Ren Zhengfei, the billionaire founder of beleaguered Chinese electronics giant Huawei, sat down with Chinese state media on Tuesday to offer his response to the dramatic turn of events from over the weekend — namely, Google’s decision to cut off Huawei phones from Android updates. Which looked to some outsiders as a potentially crippling blow for the company that derives almost half its handset sales from outside China.
Zhengfei, a former engineer in China’s People’s Liberation Army before founding Huawei, tried to quell some of the uncertainty that’s built around the company over the last few days in the interview, portions of which have been reported by the South China Morning Post. The gist of his comments — blame Trump, not Google.
Also, Zhengfei thinks this conflict with the US was going to happen in one form or another eventually. Why? Because everyone at Huawei “sacrificed (the interests of) individuals and families for the sake of an ideal — to stand at the top of the world.
“For this ideal, there will be conflict with the United States sooner or later.”
Zhengfei stressed the themes the company has continued to reiterate during its ongoing standoff with the US. They include that it’s prepared for this moment and has been working on a Plan B mobile OS to replace Android. Also in his remarks Tuesday, Zhengfei touted the company’s 5G prowess and said that politicians in the US have not only underestimated Huawei but that rivals won’t even be able to catch up to the company for another two or three years.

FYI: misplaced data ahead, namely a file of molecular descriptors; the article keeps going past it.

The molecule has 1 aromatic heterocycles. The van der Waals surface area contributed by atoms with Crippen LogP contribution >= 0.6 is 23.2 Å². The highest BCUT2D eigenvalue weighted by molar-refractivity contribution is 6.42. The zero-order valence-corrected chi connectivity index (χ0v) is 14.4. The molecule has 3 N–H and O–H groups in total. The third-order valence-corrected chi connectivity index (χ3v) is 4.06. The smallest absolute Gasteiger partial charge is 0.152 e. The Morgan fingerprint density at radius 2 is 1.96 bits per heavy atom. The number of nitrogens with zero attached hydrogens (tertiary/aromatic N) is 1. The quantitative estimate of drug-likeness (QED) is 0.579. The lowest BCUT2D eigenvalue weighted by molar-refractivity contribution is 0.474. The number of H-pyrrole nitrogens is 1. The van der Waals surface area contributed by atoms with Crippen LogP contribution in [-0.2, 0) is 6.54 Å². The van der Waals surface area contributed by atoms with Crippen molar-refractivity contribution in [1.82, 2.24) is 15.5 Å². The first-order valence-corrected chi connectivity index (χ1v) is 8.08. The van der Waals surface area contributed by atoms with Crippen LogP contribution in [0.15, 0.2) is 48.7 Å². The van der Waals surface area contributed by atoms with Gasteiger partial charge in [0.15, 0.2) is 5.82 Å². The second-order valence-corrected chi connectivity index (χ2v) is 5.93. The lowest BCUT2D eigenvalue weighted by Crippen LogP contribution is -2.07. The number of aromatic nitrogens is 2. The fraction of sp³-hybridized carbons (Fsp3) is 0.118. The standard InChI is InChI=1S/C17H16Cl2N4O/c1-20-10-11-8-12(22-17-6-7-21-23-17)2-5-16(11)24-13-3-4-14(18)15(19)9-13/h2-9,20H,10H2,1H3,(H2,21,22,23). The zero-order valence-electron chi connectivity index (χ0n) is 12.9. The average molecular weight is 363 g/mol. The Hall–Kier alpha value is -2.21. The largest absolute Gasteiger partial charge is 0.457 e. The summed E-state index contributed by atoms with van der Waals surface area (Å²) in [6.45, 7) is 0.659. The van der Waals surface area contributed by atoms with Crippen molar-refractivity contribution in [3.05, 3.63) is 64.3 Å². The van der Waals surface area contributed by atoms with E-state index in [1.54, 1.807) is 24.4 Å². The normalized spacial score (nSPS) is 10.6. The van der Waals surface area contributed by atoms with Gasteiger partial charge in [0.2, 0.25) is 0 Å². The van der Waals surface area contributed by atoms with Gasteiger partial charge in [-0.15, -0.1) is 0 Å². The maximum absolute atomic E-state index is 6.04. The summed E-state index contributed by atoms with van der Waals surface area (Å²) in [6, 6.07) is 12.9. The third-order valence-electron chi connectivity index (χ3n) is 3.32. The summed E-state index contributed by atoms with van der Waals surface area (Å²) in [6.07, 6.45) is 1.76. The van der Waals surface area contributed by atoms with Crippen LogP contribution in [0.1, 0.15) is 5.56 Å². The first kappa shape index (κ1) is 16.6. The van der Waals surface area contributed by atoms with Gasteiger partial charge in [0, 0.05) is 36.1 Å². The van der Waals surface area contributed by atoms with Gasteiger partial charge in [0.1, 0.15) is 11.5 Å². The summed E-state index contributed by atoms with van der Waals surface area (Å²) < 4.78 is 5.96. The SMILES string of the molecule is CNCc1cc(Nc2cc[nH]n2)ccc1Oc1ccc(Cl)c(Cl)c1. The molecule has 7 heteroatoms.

As we and other outlets reported on Sunday, Google decided to largely cut ties with Huawei, which means the company has lost its Android license and that its devices will no longer receive Android updates. Also, Huawei’s future handsets won’t be able to access Google apps as well as the Google Play Store.
That move by Google was a result of the Trump administration’s addition of Huawei to a trade blacklist that restricts its ability to do business with US companies.
The US did seem to back off slightly on Monday from the restrictions it imposed on Huawei. The US Commerce Dept. announced that for the next 90 days, Huawei will be allowed to buy American-made goods, per a Guardianreport, “in order to maintain existing networks and provide software updates to existing Huawei handsets.”
Zhengfei, however, seemed to brush off that reprieve in his Tuesday remarks, noting that: “The US 90-day temporary license does not have much impact on us. We are ready.”